Column: A budget divorced from reality
I knew we were in for real budgetary trouble with Obama, but his recent statements on the subject make me wonder whether he is so brainwashed with liberal ideology as to be divorced from reality - or worse.
Based on his tireless rhetoric, it would appear that he thinks - contrary to all evidence, including the failure of his $868 billion stimulus package to create jobs - that even more spending would finally lead to jobs. This, though even his economic advisers have warned us not to expect unemployment levels to reduce to acceptable levels for years.
In the meantime, as wrongheaded as he is about government spending's creating jobs, he's outright delusional about what he's doing to the national debt - and that's giving him the benefit of the doubt.
On our current course of runaway discretionary and entitlement spending, we will bankrupt the nation, yet Obama refuses to get serious about meaningfully curbing discretionary spending and is obstructing and demagoguing entitlement reform.
If this doesn't get your attention, then you are asleep, in denial or irresponsibly apathetic. For if you were engaged, you would have heard or read about Obama's stunning statements on the budget last week.
He said, with a startling degree of casualness, "We will not be adding more to the national debt. ... We're not going to be running up the credit card any more."
Now juxtapose that sentence with the facts, even as he presents them. He has pledged to freeze - at already unacceptably high levels - domestic spending for five years. What cuts he would make over the next 10 years would only total $1.1 trillion - an average of just over $100 billion a year.
Look at Obama's own budget deficit projections for the next decade, beginning with 2012. 2012: $1.101 trillion, 2013: $768 billion, 2014: $645 billion, 2015: $607 billion, 2016: $649 billion, 2017: $627 billion, 2018: $619 billion, 2019: $681 billion, 2020: $735 billion, 2021: $774 billion. Total for 10 years: $7.205 trillion - an average deficit of $720 billion per year.
You simply cannot square these numbers with Obama's statement that he wouldn't be adding to the debt, unless he's actually confused about the difference between "deficits" and "debt," and that's almost as scary a thought as the numbers themselves.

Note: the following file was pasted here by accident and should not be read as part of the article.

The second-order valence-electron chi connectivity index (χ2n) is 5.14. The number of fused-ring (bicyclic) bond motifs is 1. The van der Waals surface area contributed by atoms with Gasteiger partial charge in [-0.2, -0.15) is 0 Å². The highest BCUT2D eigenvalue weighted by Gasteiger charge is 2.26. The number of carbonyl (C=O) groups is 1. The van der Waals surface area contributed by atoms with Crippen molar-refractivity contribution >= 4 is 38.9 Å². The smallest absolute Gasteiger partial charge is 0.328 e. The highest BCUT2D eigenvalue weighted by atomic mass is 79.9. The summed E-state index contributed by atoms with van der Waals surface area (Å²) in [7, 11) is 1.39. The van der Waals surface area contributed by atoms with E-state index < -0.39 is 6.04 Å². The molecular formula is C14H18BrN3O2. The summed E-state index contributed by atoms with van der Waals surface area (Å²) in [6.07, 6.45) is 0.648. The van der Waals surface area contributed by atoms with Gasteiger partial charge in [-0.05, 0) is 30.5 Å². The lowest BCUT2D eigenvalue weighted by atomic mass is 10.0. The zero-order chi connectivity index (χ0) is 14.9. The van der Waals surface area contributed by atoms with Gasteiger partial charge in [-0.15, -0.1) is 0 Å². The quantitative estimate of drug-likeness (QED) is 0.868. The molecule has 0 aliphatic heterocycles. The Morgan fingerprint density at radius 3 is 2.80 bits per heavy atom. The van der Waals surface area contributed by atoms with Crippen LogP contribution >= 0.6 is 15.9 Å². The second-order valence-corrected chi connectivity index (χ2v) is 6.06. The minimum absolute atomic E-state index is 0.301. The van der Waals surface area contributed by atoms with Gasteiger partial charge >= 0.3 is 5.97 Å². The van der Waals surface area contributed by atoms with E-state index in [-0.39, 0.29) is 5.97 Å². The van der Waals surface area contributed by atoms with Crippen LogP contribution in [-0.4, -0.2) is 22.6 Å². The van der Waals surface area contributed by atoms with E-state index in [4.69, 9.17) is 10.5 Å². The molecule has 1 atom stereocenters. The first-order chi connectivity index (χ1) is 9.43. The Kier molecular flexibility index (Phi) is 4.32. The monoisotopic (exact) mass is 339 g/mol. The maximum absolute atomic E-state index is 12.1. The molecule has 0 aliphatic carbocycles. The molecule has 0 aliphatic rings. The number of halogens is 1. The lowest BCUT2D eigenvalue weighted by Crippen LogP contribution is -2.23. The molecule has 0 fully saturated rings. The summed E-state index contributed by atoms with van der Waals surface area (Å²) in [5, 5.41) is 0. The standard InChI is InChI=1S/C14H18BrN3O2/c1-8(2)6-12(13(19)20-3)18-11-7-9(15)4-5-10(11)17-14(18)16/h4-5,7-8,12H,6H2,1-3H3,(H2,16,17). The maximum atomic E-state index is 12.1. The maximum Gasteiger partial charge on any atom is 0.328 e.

That is, when you operate at staggering deficits that will add almost three-quarters of a trillion dollars to the debt each year, you are adding to the national debt; you are continuing to run up the national credit card.
A third-grader could understand that.
So tell me: What do you make of a man who presents a projected 10-year budget that, best case, would add $7.205 trillion to the national debt but simultaneously tells you he won't add to the debt?
What would it take to startle this man into reality? He can't blame this on Bush anymore. He owns the record 2011 debt and his 10-year budget. President Bush's deficits before the extraordinary 2008 one - with the Troubled Asset Relief Program, etc. - averaged about $300 billion, and the deficit was just $161 billion in 2007. That's right; just four years ago, our deficit was 10 percent of what it is today, $1.65 trillion.
A fiscally prudent president on the heels of that monstrous TARP year deficit of $1.3 trillion (it was more like $800 billion when you factor in TARP repayments) would have said, "We're going to drastically cut back and never have another deficit fiasco like that again."
But Obama saw the Bush 2008 deficit not as a warning sign to restore fiscal responsibility, but as an excuse to ratchet up federal spending to record levels in order to redistribute wealth and advance pet liberal causes - and that's precisely what he's done. Many of us warned that much of the spending he engineered in the stimulus was not a one-time affair, but new self-perpetuating programs. Sure enough, here we are at $1.65 trillion.
When Republicans proposed to cut just $100 billion from the continuing resolution, Obama and his shameless party called their proposal "Draconian," as if to say that it's immoral unless it bankrupts the nation. Is it Draconian not to spend $65 million on a tribute to the late Sen. Ted Kennedy? Is it not Draconian to impoverish our children and grandchildren?
Regardless of Obama's deeper motives, the reality is that he doesn't want to be responsible with our money because he intends to continue to play mad economic scientist with his failed experiments and keep throwing mega-dollars at walls, such as with this high-speed rail boondoggle, until there's nothing left to hurl.
Frankly, it's hard to comprehend why there's as little outrage and noise about this as there is. It's as if we are all walking the nation off the plank while our pied piper president tells us everything is going to be fine.